Content Marketing is the breakthrough digital marketing strategy of the 2010s. And it’s importance will only grow in the 2020s.
Sadly, many companies get it wrong. Which results in their content marketing campaigns failing to deliver positive outcomes.
Treating content marketing like any other ‘flavour-of-the-year’ marketing strategy, they fail to achieve the significant gains that a robust content marketing strategy can yield.
As an experienced content marketer who have worked with over 63 companies and trained close to 3,000 professionals in online marketing strategies and tactics, I’ve seen my share of companies (especially startups and SMEs) that failed to reap the full benefits of content marketing.
Often, these firms try to shoehorn the ‘old wine’ of traditional advertising methods into the ‘new wine skin’ of content marketing. This is a mistake.
According to Ignite Visibility, most searchers are not receptive to ads in the search results. 85.2% preferred to click on organic results, and 66.7% responded that if Google added more ads to the results, they would want to use the search engine less.
To avoid making the same content marketing mistakes as these companies, do spend a couple of minutes reading through the pointers below.
The first and perhaps most common error which brands make in content marketing is this:
While developing content alone may get you eyeballs (and visitor traffic), doing so randomly will only resulted in wasted efforts.
What you’re doing is like firing bullets in the forest, and hoping to hit your enemies.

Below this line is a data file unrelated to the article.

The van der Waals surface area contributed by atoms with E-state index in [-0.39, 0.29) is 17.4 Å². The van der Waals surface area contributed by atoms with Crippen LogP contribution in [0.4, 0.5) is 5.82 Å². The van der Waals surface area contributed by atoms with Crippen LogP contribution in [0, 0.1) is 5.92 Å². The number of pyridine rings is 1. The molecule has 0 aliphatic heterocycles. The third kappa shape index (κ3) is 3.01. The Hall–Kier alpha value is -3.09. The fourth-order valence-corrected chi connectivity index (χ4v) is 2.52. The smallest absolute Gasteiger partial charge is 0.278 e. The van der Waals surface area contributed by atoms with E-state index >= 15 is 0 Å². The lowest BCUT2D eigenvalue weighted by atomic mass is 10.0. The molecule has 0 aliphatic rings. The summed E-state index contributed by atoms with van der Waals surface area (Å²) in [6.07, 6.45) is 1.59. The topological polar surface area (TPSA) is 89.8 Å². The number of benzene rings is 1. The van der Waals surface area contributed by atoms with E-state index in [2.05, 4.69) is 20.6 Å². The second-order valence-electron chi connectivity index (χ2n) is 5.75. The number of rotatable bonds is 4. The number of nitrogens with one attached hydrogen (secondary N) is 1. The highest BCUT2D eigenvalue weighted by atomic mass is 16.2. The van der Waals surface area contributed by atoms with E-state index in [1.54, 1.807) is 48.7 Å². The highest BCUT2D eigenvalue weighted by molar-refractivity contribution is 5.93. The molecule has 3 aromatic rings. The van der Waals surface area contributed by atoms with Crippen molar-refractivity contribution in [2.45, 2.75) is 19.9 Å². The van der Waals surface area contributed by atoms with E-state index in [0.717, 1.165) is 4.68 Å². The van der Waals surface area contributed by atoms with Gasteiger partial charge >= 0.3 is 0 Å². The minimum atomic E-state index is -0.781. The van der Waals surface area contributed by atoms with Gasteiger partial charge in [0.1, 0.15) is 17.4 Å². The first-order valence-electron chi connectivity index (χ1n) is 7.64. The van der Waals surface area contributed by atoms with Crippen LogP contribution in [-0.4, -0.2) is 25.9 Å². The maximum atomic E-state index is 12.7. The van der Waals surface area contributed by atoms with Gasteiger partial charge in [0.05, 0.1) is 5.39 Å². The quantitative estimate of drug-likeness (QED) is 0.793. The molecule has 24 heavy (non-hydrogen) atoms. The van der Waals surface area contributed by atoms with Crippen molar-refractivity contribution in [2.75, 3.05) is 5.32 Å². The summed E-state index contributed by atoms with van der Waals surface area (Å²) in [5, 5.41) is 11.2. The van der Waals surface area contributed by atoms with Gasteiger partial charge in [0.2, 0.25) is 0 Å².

The best content marketers spend time crafting a Content Marketing Strategy. This would cover the following areas:
(You can read more about it here.)
In the digital or content marketing world, they are indicators that purportedly show how ‘successful’ your campaign is without yielding a tangible financial return.
Often, such metrics may include the likes, comments, and shares of your post, as well as ‘size’ indicators like your web visitors, social media fans, and so on.
Savvy marketers know that it isn’t the number of page views alone which matter, but your Conversion Rate. In other words, how many of those likes, comments, shares and clicks translate to paying customers.
Which brings us to the next common failure in content marketing.
Contrary to popular belief, not every potential customer is interested to read about your latest ‘hot deal’ or ‘state-of-the-art product’.
Trying to shove a promotion down the throat of a prospect who isn’t ready will only result in unsubscribes, unfollows, or worse—negative reports of your online ads.
And yes, spamming isn’t selling. Not by a long shot.
What you should do instead is to map out your customer’s buying journey, and curate and create content that answers their specific needs at each step. This can be visualised by the diagram below.